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Gentle Giant - The Power And The Glory CD (album) cover

THE POWER AND THE GLORY

Gentle Giant

 

Eclectic Prog

4.31 | 1530 ratings

From Progarchives.com, the ultimate progressive rock music website

AdaCalegorn
4 stars If not as great as 'Octopus' or 'In a Glass House', is their most successful approach into a commercial sound and still countersign a concept album into the proggest way. Funny, clever and gigantic.

The uproar brush its entrance on a echoed moog and Shulmman voice with a "Proclamation", about his current life and how luck could change that situation, slowly but firmly it goes growing in rhythm and instrumentation, the hums move forward to the expectation of some nice news. Before long here and there the tempo changes among dynamic keyboards burst onto a dark ironic hail, devoted hooraying for risk of the bet and 'the power and the glory way' that carries that lucky odd game.

As the number runs, strings in jazzy the mood calm down and recites a strange apology for the character himself, 'So Sincere' takes the feelings going up and then down and up again trying to hide emotions that betray his game.

Abruptly all turns to the moog whispering in calm reflection and claims for the revision of "Aspirations" of being human and right and the duty of every man to lead its own way. Soft, sweet, is almost a ballad for the lost man. A haunting song.

Then comes the reason for this album and the first track I've heard from here. After all the Cartesian spirits from the former, the medieval sound, so moody into the band beat, returns and offers a less somber tune as this character risk for once and starts "Playing the Game" without losing all the prog features, this track turns into a more jovial and accessible sound. Perhaps trying to reach for a new target. Or maybe they've just having a laugh for a while.

A more dense and way progger fierce the instrumental intro of "Cogs in Cogs" breaks from the fade of the former and actives the business machinery of money and vicious circles. Clearly the rhythm goes more enthusiastic and kind of aggressive. The man's frustration around this treacherous world is almost palpable. There is a point (a fascinating melodic interlude with some vocal out tempos) where the character could analyze the vicious circle from outside before being voraciously turn back in the wheel.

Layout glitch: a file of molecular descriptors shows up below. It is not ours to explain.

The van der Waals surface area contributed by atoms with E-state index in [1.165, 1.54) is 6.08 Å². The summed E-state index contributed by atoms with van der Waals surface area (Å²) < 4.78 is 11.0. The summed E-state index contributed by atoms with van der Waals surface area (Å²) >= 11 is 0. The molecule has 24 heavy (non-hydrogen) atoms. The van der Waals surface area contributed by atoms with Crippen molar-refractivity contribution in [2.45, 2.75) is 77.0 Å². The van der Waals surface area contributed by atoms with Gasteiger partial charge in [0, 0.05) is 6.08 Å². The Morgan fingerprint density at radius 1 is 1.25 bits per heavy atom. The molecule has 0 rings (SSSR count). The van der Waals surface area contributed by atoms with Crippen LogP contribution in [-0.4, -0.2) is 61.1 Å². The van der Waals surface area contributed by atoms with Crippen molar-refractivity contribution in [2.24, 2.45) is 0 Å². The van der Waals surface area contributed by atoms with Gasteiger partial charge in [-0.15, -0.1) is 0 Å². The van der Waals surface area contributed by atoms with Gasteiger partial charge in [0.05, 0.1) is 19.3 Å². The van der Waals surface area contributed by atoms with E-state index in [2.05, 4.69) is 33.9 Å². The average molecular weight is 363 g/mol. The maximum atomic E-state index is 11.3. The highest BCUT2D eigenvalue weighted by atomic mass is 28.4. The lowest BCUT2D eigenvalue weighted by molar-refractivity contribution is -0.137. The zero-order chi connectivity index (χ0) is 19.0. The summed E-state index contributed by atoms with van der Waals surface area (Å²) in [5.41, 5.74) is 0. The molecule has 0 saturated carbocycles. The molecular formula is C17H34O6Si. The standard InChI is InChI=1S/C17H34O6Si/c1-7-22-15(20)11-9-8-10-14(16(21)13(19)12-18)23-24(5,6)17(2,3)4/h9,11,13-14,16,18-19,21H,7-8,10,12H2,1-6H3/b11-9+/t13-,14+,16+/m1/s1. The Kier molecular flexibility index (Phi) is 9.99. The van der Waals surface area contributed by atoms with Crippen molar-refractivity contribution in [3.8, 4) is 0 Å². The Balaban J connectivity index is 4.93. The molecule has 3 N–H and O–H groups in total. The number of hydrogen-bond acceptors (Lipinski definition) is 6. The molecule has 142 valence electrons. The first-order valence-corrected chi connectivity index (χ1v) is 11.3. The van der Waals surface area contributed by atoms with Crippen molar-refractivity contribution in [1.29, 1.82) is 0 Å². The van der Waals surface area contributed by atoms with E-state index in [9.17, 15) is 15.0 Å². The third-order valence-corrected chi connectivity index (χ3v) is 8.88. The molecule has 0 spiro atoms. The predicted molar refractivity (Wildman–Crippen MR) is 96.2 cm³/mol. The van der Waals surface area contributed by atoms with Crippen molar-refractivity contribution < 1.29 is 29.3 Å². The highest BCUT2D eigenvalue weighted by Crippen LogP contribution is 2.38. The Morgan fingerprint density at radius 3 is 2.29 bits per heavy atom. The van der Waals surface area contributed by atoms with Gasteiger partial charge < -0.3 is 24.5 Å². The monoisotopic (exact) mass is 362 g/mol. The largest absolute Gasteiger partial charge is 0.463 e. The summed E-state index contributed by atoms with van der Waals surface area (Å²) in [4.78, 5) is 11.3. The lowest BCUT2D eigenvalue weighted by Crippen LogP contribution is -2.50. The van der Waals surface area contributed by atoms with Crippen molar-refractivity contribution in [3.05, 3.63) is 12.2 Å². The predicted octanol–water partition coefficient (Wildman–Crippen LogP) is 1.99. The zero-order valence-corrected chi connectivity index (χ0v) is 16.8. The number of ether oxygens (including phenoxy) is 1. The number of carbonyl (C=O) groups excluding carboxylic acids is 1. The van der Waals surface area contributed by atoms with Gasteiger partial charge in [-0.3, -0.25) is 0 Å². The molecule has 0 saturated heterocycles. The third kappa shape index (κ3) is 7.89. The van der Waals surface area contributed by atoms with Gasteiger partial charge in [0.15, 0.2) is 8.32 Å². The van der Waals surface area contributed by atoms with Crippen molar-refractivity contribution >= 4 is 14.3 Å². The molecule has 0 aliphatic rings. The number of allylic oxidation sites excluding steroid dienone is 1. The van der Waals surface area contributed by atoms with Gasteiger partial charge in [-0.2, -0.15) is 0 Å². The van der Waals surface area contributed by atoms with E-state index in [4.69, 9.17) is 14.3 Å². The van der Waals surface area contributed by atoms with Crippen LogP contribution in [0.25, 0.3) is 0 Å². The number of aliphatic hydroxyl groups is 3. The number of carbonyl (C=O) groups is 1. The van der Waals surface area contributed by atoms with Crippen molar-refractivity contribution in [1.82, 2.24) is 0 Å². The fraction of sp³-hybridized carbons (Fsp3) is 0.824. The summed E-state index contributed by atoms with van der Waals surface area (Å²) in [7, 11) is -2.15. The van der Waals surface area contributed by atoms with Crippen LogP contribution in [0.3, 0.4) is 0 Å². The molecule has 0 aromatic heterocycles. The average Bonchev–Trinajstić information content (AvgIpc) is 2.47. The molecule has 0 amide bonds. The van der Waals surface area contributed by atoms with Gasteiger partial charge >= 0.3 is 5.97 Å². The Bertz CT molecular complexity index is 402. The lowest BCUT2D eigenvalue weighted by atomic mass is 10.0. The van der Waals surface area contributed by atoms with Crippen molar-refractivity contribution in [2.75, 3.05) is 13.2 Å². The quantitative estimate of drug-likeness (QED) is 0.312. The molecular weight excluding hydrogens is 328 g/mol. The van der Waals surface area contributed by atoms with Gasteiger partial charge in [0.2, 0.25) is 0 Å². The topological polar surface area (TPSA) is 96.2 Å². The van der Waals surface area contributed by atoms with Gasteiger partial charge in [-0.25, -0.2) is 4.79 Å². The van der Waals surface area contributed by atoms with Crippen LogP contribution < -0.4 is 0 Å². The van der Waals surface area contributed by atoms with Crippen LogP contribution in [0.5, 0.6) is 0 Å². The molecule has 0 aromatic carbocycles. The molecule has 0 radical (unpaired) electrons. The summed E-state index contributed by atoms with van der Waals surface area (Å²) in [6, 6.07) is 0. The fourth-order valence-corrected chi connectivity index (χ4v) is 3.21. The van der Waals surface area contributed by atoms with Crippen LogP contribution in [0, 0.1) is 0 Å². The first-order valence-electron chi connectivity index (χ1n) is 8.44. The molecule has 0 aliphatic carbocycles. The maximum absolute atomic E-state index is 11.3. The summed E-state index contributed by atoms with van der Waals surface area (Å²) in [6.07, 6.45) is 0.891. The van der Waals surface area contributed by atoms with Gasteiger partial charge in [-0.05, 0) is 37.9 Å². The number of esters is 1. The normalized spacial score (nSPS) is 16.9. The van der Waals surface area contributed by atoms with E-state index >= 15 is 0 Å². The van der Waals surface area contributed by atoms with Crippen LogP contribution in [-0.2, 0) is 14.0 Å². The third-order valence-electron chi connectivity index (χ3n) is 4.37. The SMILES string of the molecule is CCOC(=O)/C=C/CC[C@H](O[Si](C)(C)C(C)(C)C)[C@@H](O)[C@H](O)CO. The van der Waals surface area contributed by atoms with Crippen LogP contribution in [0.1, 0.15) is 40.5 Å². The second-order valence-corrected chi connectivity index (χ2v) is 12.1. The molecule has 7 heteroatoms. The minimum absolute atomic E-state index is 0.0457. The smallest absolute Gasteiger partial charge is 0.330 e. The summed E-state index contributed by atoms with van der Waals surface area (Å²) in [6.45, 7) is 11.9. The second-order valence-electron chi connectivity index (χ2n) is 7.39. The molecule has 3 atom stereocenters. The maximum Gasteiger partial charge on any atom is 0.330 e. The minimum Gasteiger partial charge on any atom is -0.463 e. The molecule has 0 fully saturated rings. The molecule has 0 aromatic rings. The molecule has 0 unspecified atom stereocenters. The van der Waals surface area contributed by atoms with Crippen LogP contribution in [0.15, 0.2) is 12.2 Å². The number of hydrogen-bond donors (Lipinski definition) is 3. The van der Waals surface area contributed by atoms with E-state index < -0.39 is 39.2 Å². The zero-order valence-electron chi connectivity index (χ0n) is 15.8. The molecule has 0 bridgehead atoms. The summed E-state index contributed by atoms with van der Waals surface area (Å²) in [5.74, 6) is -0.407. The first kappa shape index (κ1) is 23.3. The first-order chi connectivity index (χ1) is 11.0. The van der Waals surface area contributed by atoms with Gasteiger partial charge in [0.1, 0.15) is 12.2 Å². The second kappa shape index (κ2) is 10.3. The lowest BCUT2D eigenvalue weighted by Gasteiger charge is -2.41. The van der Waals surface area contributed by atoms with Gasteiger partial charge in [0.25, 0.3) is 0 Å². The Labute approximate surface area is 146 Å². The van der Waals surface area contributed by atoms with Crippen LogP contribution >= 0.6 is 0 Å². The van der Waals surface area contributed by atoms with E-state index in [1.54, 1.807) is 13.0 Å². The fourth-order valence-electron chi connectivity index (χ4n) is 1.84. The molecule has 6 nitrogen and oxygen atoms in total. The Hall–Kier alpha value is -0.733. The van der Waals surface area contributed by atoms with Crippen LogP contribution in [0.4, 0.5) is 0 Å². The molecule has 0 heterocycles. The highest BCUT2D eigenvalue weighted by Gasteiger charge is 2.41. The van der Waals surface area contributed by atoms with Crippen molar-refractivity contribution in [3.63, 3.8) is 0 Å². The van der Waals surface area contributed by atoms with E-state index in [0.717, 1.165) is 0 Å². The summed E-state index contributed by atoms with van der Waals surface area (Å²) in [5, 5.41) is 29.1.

Again those medieval strings lead the path out of the machinery and into the loneliness, a contemplative loneliness where "No God's a Man" and still every man must face their own fates. Smooth and a little dim.

So "The Face" opens with a great, really great violin intro. The moog escort subtle and straight, and guitars turn into a rocker side. Push throughout a new chance, another attempt for the success, where strategy and tactic could be the best weapons for the use. Easily the most dynamic track of the album. Frantic and ravenous keeps moving from beginning to end. Clearly an understated piece.

"Valedictory" closes the album reprising with a harder strength over the first track, like a wheel turning over its own origin start. With a slower rhythm and a noisier sound the character accepts his fate into the vicious circle, surrendered before 'The Power and the Glory' he'll never reach.

A bonus track from the 35th Anniversary edition is "The Power and the Glory" has a merry yet ironic attitude towards the dangers of defiance and risky style of life. The song is clearly part of the story with the character take the risk for a happy run, but musically contrasts with the resting atmosphere aiming for a happy ending of sorts and being a little more quickly, it feels like was done in a rush. Not a bad song at all, yet not entirely round. For any newbie into the knowledge of this magnificent band, this could be the perfect start. Is more accessible than others works, after and before, and yet it captures the progressive essence of the band. Let's make it a lucky shot.

AdaCalegorn | 4/5 |

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